Why? Didn't Yishmael worship idols, commit adultery and attempt to murder Yisshak (Bava Batra 53)? How did he come to perform teshuvah? The Saba of Slobodkoh answers that Yishmael's father criticized his behavior forcefully to the point that he drove him out of the home. This admonishment eventually caused a serious internal trauma, which in turn led to an intense process of introspection, resulting in genuine repentance. Esav, who was never reprimanded, was never aroused to do teshuvah.

In summary, a critical distinction must be made between punishment which guides and directs, whose purpose is to correct the wrongdoing and establish a positive pattern of behavior, about which is written, "Anger is better than laughter, for with a harsh face the heart improves" (Kohelet 7:3), referring to the strict attitude of the parent or teacher which results in the improvement in the heart of the child or student, and a punishment which serves merely as a release of anger, which is not only counter-productive but strictly forbidden. But those who outlaw the entire concept of punishing children because of concern for their well-being perform, in effect, a grave disservice to the children whom they claim to protect. Without the proper degree of restraint, boundless freedom and reckless behavior surfaces. We must find the golden mean.


On Mossa'ei Shabbat we recite this beautiful prayer, in which we ask for the opening of the gates of goodness, the gates of blessing, joy and happiness, glory and distinction, going through the Hebrew alphabet with our requests, from "alef" through "tav." It is told that the daughter of the Baal Shem Tov was once asked, what are the most important gates? She answered, "The gates of divine assistance." How correct, indeed! How does the expression go - without divine assistance it is impossible to cross a single threshold, but with divine assistance one can cross the sea.

True, but what does a person do when the gates of divine assistance open for him? A person needs divine assistance just to know how to use it properly! Rabbi Hayyim Shemueleviss zs"l notes that Avraham was clearly granted divine assistance, as Avimelech said to him, "Hashem is with you in everything you do." After him, Yisshak and Yaakov merited this assistance, as did David, as the pasuk states, "...and Hashem was with him." Look how they took advantage of this divine assistance, to what great heights they ascended, what great achievements they reached - they yielded merit for all eternity.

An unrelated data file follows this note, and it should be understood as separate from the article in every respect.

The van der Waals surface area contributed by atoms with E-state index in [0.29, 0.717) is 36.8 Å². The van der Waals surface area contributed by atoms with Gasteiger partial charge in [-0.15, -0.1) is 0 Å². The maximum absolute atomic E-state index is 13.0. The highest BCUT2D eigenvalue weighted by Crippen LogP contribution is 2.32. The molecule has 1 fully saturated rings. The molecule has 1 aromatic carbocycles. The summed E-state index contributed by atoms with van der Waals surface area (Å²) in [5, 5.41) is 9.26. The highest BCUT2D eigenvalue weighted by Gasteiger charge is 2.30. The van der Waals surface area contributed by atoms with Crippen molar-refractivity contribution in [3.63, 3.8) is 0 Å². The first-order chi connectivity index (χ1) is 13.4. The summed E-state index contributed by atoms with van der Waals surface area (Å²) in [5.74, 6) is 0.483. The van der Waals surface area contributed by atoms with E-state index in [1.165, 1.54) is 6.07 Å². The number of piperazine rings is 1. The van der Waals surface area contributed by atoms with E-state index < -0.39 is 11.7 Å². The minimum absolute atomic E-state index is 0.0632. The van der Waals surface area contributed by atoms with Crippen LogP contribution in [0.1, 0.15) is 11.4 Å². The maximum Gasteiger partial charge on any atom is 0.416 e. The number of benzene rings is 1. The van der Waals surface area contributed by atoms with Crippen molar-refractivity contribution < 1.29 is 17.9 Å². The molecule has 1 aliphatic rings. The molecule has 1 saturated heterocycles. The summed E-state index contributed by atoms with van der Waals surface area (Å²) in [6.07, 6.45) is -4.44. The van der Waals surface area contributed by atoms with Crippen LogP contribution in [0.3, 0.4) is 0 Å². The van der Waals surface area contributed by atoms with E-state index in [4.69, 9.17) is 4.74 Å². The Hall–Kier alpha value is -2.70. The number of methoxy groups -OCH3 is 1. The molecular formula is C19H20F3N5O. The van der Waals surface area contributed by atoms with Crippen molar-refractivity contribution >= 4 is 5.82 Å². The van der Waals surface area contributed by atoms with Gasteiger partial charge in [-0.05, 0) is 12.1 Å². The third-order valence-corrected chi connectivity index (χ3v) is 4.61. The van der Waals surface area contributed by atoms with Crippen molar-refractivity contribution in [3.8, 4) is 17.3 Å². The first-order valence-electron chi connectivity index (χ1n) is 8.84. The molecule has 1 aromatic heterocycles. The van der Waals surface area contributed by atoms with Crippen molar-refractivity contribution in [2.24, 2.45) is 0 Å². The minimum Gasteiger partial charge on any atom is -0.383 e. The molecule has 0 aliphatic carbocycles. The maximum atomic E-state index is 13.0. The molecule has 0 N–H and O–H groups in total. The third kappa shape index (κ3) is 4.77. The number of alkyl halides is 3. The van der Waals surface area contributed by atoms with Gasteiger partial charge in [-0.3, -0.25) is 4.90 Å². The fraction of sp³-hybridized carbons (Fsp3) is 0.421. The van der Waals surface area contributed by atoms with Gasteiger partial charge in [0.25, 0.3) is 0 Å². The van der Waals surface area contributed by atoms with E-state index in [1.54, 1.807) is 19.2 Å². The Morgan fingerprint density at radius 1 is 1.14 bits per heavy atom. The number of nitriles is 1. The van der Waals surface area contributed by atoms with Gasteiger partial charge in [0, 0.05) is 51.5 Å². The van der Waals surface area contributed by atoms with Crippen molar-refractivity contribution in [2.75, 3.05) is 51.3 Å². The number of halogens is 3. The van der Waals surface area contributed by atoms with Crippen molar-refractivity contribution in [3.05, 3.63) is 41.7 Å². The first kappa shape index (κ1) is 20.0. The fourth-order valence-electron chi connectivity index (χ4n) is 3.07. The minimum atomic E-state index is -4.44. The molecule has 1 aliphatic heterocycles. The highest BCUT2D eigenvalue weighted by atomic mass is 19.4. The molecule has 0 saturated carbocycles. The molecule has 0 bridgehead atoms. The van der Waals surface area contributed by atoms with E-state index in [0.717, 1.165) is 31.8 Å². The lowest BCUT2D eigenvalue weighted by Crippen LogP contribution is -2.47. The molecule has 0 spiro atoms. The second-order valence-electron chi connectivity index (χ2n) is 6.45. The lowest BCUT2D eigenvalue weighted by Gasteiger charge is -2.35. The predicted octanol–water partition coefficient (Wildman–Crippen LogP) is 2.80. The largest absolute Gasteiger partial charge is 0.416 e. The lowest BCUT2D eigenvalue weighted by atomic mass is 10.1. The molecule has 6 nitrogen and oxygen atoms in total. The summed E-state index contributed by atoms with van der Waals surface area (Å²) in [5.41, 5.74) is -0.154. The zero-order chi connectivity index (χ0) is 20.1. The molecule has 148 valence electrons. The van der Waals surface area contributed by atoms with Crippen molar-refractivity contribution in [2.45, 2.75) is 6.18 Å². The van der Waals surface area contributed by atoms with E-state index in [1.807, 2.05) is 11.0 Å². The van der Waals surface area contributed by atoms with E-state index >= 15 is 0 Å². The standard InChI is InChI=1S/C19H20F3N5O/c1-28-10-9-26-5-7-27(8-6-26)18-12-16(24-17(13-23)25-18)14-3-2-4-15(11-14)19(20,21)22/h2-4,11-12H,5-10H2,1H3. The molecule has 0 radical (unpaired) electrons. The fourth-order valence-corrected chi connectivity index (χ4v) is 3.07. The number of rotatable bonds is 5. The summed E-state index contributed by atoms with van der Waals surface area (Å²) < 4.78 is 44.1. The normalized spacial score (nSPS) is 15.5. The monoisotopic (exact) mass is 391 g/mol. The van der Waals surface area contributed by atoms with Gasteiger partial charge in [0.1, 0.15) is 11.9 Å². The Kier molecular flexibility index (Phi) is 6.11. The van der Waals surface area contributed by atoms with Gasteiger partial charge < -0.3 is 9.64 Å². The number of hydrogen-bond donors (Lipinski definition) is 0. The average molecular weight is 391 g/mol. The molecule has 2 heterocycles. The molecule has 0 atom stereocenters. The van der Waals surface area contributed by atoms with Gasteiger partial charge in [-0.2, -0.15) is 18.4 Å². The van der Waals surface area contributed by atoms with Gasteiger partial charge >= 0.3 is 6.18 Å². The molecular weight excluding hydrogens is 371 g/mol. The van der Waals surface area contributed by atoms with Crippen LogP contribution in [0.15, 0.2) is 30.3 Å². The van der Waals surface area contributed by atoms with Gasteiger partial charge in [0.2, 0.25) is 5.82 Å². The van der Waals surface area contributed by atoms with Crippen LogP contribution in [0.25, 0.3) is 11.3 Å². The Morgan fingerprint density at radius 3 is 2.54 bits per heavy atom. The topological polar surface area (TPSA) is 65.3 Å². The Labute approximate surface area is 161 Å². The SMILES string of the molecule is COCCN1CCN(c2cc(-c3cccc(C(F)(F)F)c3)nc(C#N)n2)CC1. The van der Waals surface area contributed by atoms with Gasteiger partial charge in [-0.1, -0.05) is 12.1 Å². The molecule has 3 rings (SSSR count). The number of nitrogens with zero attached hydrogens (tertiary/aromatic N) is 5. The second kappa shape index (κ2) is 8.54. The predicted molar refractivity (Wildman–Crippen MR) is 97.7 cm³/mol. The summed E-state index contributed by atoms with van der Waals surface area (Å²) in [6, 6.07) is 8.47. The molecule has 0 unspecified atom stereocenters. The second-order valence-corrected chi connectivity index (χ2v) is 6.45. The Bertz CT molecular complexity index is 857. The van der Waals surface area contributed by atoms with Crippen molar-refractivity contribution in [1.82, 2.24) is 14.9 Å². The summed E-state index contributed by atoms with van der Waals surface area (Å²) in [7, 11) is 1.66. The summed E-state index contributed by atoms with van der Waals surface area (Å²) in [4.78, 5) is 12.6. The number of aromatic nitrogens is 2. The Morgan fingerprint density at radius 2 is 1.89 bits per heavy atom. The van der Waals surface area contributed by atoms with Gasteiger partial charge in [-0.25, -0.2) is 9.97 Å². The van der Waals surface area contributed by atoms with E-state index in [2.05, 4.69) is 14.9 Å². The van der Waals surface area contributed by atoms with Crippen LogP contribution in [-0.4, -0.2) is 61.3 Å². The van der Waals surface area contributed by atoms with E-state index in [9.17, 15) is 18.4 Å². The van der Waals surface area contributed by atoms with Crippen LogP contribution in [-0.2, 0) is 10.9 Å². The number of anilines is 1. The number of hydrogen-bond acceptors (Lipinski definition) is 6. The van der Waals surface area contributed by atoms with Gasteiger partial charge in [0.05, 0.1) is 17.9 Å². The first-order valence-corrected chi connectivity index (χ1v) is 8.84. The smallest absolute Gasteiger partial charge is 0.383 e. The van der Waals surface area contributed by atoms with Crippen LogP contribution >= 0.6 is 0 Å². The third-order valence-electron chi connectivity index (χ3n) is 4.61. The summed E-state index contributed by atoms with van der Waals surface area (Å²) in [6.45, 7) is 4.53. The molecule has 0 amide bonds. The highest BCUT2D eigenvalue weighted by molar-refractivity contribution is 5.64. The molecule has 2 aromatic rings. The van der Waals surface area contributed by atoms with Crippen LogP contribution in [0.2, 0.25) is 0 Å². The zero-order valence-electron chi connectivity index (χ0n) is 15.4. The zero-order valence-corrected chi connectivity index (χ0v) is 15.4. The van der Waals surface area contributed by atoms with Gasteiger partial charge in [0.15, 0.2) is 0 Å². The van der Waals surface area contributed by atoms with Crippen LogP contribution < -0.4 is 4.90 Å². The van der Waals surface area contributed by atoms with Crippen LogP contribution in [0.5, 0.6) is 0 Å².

Yishmael also saw the opening of these gates of divine assistance. And what does the pasuk say - "God was with the boy and he grew" - and how did he grow? "He was an archer."

How great a responsibility we have to steer our success and good fortune in the right direction, towards the performance of Torah and kindness both within the framework of our families as well as the community at large.


Avraham was but three years old when he recognized his Creator. He destroyed the idols in his town and embarked on a bitter struggle with his family and community. On account of his faith, he was cast into the fiery furnace, sat in prison and was tested with ten tests, passing each one flawlessly. He spent his life gathering assemblies of people, calling in the Name of Hashem, invited guests and teaching them how to thank the One Whose food they enjoyed and through Whose grace they live each day. In the end, the Almighty informs him that the divine love is given to him. For what? Not because he dedicated his life for God, but "For I know him [Rashi: i.e., I love him] on account of the fact that he will command his children and his household after him, and they will observe the path of Hashem to do kindness and justice."

Was all the love for Avraham - the father of all believers, the forerunner of spiritual excellence, the quintessential servant of the Almighty - only because he would steer his children in the proper path? Didn't he deserve the divine love in merit of his own work in the service of Hashem?

The answer will be understood through a parable told by the author of "Teshu'ot Hen" zs"l. There once lived a professional carpenter who excelled head and shoulders above the rest in his field. He manufactured the most elegant and magnificent furniture of all designs and made will all different types of materials. His work became the pride and joy of his customers.